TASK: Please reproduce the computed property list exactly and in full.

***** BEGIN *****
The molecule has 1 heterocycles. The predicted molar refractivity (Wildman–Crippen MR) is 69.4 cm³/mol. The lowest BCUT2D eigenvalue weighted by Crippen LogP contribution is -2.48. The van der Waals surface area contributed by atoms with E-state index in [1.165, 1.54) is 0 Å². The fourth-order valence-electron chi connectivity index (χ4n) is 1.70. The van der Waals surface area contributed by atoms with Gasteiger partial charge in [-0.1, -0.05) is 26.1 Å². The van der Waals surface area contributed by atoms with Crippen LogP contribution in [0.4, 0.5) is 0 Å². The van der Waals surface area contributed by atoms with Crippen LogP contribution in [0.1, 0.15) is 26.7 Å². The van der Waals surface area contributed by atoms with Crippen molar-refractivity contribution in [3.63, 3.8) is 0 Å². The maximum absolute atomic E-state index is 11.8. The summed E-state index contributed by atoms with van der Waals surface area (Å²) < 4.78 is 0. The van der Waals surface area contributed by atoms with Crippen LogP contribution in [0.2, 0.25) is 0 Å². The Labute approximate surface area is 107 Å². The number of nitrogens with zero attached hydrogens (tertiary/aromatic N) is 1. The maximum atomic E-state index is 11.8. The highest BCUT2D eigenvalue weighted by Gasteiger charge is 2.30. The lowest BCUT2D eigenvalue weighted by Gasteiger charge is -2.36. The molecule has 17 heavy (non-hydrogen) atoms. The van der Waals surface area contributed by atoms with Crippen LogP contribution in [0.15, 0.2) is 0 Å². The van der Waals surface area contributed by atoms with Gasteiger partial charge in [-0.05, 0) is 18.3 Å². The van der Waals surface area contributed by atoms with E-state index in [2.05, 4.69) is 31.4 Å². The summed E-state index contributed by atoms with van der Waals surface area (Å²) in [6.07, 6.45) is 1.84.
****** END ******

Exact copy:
The molecule has 1 heterocycles. The predicted molar refractivity (Wildman–Crippen MR) is 69.4 cm³/mol. The lowest BCUT2D eigenvalue weighted by Crippen LogP contribution is -2.48. The van der Waals surface area contributed by atoms with E-state index in [1.165, 1.54) is 0 Å². The fourth-order valence-electron chi connectivity index (χ4n) is 1.70. The van der Waals surface area contributed by atoms with Gasteiger partial charge in [-0.1, -0.05) is 26.1 Å². The van der Waals surface area contributed by atoms with Crippen LogP contribution in [0.4, 0.5) is 0 Å². The van der Waals surface area contributed by atoms with Crippen LogP contribution in [0.1, 0.15) is 26.7 Å². The van der Waals surface area contributed by atoms with Crippen molar-refractivity contribution in [3.63, 3.8) is 0 Å². The maximum absolute atomic E-state index is 11.8. The summed E-state index contributed by atoms with van der Waals surface area (Å²) < 4.78 is 0. The van der Waals surface area contributed by atoms with Crippen LogP contribution in [0.2, 0.25) is 0 Å². The Labute approximate surface area is 107 Å². The number of nitrogens with zero attached hydrogens (tertiary/aromatic N) is 1. The maximum atomic E-state index is 11.8. The highest BCUT2D eigenvalue weighted by Gasteiger charge is 2.30. The lowest BCUT2D eigenvalue weighted by Gasteiger charge is -2.36. The molecule has 17 heavy (non-hydrogen) atoms. The van der Waals surface area contributed by atoms with Crippen LogP contribution in [0.15, 0.2) is 0 Å². The van der Waals surface area contributed by atoms with Gasteiger partial charge in [-0.05, 0) is 18.3 Å². The van der Waals surface area contributed by atoms with E-state index in [2.05, 4.69) is 31.4 Å². The summed E-state index contributed by atoms with van der Waals surface area (Å²) in [6.07, 6.45) is 1.84.